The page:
Plant species differ in how they influence many aspects of ecosystem structure and function, including soil characteristics, geomorphology, biogeochemistry, regional climate, and the activity and distribution of other organisms. Attempts to generalize plant species effects on ecosystems have focused on single traits or suites of traits that strongly covary (functional groups). However, plant effects on any ecosystem process are mediated by multiple traits, and many of these traits vary independently from one another. Thus, most species have unique combinations of traits that influence ecosystems, and there is no single trait or functional-group classification that can capture the effects of these multiple traits, or can predict the multiple functions performed by different plant species.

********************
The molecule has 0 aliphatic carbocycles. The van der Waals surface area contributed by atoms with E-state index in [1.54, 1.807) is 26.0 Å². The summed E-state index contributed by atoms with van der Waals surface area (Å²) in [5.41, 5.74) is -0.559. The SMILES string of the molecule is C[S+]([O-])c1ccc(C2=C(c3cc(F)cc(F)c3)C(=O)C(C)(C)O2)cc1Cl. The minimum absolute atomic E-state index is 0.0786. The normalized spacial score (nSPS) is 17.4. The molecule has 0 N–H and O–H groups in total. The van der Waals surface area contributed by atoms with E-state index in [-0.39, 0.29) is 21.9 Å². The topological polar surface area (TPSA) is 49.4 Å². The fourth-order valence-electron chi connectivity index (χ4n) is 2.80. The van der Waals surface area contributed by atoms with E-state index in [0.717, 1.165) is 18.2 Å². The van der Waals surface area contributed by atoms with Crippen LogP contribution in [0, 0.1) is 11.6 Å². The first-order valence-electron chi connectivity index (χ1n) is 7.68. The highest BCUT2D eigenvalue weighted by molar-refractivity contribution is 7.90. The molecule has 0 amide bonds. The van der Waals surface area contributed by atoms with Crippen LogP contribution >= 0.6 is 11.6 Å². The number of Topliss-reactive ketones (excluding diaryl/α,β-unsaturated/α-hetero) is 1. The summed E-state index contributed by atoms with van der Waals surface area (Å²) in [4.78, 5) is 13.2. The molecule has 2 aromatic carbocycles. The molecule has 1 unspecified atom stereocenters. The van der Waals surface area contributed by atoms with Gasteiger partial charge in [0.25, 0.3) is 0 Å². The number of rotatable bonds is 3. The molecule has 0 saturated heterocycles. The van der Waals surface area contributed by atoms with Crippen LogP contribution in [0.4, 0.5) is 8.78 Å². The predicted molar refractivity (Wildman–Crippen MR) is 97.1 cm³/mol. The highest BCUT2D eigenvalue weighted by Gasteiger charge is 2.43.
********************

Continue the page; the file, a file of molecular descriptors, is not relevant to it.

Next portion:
We present a new theoretical framework, the functional matrix, which builds upon the functional group and single trait approaches to account for the ecosystem effects of multiple traits that vary independently among species. The functional matrix describes the relationship between ecosystem processes and multiple traits, treating traits as continuous variables, and determining if the effects of these multiple traits are additive or interactive. The power of this approach is that the ecosystem effects of multiple traits are the underlying mechanisms determining species effects, how the effects of an individual species change across seasons and under varying environmental conditions, the nonadditive effects of plant species mixtures, and the effects of species diversity.


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  • Article Type: Review Article
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